The work by Fagan et al looked at CSF β-amyloid40 , Aβ42 , tau, and phospholylated tau, as well as plasma Aβ40 and Aβ42 , with longitudinal follow-up studies from 1 to 8 years. They studied a group of 139 community-dwelling volunteers aged 60-91 who were judged as cognitively normal, or having very mild AD, and showed that the very mild AD patients had reduced levels of CSF Aβ42 and increased levels of CSF tau and phosphorylated tau. The levels of Aβ42 corresponded with the presence or absence of brain amyloid (imaged with Pittsburgh Compound B) in both demented and non-demented individuals. The ratio of CSF tau/Aβ42 (hazard ratio = 5.21; 95% CI, 1.58-17.22) predicted the conversion from normal, to demented over the follow-up period. The investigators concluded that even the very mildest degree of cognitive impairment exhibits the same CSF biomarker phenotype as more advanced AD and this corresponds to PET imaging. In addition, the ratio of tau/Aβ shows promise as a marker to identify normal older adults who will go on to develop dementia.

The third study by Graff-Radford et al looked at plasma measurements and ratios of Aβ40 and Aβ42 to see if they could identify elderly adults at increased risk for mild cognitive impairment and AD. They measured plasma Aβ40 and Aβ42 in 563 cognitively normal volunteers (median age, 78; 62% female) and followed them for 2 to 12 years (median, 3.7 years) to detect the incident cases of MCI and AD. During follow-up, 53 subjects developed MCI or AD. Subjects with Aβ42/Aβ40 ratios in the lower quartiles showed a significantly greater risk of developing MCI or AD. Comparing those patients with plasma ratios from the lowest to highest quartile gave a relative risk of 3.1(95% CI, 1.1-8.3) for the development of MCI or AD. The authors concluded that measurements of Aβ40 and Aβ42 ratios may be useful as a predictor of future development of dementia.

And finally, the study authored by Simonsen et al analyzed CSF proteins and peptides with a novel technique known as surface-enhanced laser desorption/ionization time-of-flight mass spectroscopy (SEL-TOF-MS) in 113 patients with MCI, 56 who remained stable and 57 who progressed to AD over a 4 to 6 year follow-up period. They also studied 28 healthy controls. The investigators identified 17 potential biomarkers that could distinguish between patients with stable MCI and patients with MCI that progressed to AD. Five of the biomarkers are relevant to the pathogenesis of AD and are involved in the metabolic pathways of Aβ and tau proteins.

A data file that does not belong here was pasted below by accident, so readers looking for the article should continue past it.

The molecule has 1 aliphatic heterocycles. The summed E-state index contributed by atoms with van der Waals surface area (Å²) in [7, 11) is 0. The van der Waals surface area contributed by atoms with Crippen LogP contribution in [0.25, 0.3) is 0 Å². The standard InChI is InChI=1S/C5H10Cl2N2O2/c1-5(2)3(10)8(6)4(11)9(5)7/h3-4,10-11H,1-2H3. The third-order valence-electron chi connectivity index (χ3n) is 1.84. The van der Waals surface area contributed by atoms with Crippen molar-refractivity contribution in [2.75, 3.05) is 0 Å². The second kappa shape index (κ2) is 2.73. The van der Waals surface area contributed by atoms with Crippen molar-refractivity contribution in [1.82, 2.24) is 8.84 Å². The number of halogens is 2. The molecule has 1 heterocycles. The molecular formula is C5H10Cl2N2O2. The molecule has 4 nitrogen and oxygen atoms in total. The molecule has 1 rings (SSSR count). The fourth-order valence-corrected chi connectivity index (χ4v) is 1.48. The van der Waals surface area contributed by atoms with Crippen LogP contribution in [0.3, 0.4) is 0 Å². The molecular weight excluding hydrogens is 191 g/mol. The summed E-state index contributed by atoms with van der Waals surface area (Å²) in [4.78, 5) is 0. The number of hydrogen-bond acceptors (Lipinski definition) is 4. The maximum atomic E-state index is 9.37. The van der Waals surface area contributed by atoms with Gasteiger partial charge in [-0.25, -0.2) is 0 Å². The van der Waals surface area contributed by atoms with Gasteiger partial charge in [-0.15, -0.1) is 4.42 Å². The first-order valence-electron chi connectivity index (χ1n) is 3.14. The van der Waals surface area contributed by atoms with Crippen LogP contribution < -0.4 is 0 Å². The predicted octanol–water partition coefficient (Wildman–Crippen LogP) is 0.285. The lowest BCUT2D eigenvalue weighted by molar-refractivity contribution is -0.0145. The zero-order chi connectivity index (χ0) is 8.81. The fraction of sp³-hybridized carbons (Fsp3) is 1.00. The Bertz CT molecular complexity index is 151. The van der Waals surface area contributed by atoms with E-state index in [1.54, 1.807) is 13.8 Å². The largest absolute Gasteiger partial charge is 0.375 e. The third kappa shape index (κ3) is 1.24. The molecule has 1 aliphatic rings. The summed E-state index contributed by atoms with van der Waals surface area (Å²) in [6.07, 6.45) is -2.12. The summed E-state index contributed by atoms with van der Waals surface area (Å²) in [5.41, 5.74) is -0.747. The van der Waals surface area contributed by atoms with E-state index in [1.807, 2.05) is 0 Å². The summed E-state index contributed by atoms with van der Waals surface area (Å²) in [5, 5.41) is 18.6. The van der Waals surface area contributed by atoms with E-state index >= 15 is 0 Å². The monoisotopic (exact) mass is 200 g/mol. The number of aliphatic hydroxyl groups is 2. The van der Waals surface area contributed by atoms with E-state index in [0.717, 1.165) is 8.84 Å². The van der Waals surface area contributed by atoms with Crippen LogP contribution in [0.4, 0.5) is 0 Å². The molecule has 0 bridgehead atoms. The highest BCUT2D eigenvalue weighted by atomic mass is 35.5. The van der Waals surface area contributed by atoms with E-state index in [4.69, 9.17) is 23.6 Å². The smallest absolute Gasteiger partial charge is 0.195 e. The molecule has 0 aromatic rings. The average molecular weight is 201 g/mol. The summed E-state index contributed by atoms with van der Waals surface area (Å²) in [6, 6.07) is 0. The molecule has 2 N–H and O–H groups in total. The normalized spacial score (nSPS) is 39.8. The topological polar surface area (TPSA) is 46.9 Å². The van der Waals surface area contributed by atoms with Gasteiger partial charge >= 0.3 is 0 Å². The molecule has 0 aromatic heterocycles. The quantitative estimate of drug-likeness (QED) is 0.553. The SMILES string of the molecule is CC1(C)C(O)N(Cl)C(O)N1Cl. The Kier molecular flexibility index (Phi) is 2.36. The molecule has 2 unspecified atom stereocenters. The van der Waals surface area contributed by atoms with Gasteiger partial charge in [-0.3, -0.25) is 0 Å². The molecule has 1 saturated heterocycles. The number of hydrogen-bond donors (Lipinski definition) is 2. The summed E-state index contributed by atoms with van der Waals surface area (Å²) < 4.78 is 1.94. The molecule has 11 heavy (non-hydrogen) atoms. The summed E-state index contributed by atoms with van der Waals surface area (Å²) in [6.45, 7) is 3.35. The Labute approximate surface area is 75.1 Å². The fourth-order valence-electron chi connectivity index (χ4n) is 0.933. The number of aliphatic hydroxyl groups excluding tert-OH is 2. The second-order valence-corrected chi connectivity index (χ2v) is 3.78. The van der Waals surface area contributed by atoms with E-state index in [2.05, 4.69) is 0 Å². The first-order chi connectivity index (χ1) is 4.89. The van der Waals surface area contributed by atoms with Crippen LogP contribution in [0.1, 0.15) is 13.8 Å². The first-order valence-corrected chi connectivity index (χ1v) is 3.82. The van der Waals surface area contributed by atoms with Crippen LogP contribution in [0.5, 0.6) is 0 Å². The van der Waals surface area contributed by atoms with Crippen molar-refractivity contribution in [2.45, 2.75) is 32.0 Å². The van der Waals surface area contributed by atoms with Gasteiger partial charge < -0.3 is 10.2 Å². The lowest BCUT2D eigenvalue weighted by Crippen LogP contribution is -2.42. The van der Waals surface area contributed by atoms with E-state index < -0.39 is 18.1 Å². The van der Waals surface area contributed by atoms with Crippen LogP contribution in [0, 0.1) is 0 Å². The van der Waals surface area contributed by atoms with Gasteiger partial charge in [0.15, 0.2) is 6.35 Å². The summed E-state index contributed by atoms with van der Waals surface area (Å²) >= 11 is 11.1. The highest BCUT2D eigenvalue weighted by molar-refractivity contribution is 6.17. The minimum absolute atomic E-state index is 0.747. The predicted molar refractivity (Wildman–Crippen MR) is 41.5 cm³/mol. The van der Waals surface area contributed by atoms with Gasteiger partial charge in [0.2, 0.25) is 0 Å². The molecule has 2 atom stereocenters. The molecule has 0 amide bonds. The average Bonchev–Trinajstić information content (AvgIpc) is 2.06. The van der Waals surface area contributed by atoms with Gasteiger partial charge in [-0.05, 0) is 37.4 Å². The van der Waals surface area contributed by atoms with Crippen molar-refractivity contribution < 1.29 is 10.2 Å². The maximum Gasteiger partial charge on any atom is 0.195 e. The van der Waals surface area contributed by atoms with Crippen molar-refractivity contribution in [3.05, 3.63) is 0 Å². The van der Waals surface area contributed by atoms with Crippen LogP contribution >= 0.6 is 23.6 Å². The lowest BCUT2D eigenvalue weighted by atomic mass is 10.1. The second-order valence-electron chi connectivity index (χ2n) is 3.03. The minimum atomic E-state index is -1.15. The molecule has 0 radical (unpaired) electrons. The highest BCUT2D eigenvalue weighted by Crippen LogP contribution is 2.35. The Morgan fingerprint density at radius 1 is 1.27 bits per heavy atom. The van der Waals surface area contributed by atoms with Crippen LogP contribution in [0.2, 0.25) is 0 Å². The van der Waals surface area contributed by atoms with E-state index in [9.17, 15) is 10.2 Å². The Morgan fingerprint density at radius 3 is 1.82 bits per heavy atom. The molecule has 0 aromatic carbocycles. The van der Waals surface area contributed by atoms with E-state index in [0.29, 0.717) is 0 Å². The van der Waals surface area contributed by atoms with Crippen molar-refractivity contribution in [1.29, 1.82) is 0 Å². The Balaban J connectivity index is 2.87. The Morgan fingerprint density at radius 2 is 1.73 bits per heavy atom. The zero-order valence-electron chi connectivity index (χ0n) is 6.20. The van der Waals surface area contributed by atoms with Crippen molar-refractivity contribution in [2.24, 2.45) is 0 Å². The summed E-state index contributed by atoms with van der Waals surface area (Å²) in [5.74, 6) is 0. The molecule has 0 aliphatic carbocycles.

At a time when we are developing clinical trials for prevention or slowing of progression of AD, it is critical that we have biomarkers that can identify high-risk groups of elderly normals or patients with MCI who will go on to develop AD. The above investigations have gone a long way to accomplish this goal, by demonstrating the ability to use proteomic techniques to identify an array of proteins in the CSF that can distinguish progressive AD from stable MCI syndromes. In addition, reliable measurements of Aβ in the plasma may also provide supportive evidence for high-risk disease, along with CSF studies.

However, these analyses are still in the realm of investigative tests that are difficult to perform outside of research laboratories, and they are not currently applicable for routine clinical testing. Until we have a proven treatment for AD that slows or halts progression, there is no clinical utility for these tests outside of research studies. To facilitate the completion of clinical trials of new therapeutic agents, we would recommend that all neurologists refer appropriate patients to centers where they can be enrolled in clinical trials, thereby speeding up the time it takes to get answers regarding possible treatments of this epidemic disease.